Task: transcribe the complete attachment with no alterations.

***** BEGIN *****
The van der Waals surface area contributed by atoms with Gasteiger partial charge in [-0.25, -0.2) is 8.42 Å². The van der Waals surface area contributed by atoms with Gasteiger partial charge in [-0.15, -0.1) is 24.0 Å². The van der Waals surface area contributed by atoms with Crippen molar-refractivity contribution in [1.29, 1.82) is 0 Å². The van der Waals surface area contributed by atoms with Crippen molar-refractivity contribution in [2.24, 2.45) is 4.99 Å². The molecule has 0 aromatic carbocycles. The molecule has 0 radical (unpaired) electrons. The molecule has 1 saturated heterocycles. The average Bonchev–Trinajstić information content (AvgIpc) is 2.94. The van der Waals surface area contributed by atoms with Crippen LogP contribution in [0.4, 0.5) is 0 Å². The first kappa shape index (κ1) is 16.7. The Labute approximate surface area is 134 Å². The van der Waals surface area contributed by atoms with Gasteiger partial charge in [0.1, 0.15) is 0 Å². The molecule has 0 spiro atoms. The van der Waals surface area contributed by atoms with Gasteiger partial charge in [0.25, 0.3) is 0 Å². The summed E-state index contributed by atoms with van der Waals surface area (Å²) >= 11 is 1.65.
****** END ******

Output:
The van der Waals surface area contributed by atoms with Gasteiger partial charge in [-0.25, -0.2) is 8.42 Å². The van der Waals surface area contributed by atoms with Gasteiger partial charge in [-0.15, -0.1) is 24.0 Å². The van der Waals surface area contributed by atoms with Crippen molar-refractivity contribution in [1.29, 1.82) is 0 Å². The van der Waals surface area contributed by atoms with Crippen molar-refractivity contribution in [2.24, 2.45) is 4.99 Å². The molecule has 0 aromatic carbocycles. The molecule has 0 radical (unpaired) electrons. The molecule has 1 saturated heterocycles. The average Bonchev–Trinajstić information content (AvgIpc) is 2.94. The van der Waals surface area contributed by atoms with Crippen LogP contribution in [0.4, 0.5) is 0 Å². The first kappa shape index (κ1) is 16.7. The Labute approximate surface area is 134 Å². The van der Waals surface area contributed by atoms with Gasteiger partial charge in [0.1, 0.15) is 0 Å². The molecule has 0 spiro atoms. The van der Waals surface area contributed by atoms with Gasteiger partial charge in [0.25, 0.3) is 0 Å². The summed E-state index contributed by atoms with van der Waals surface area (Å²) >= 11 is 1.65.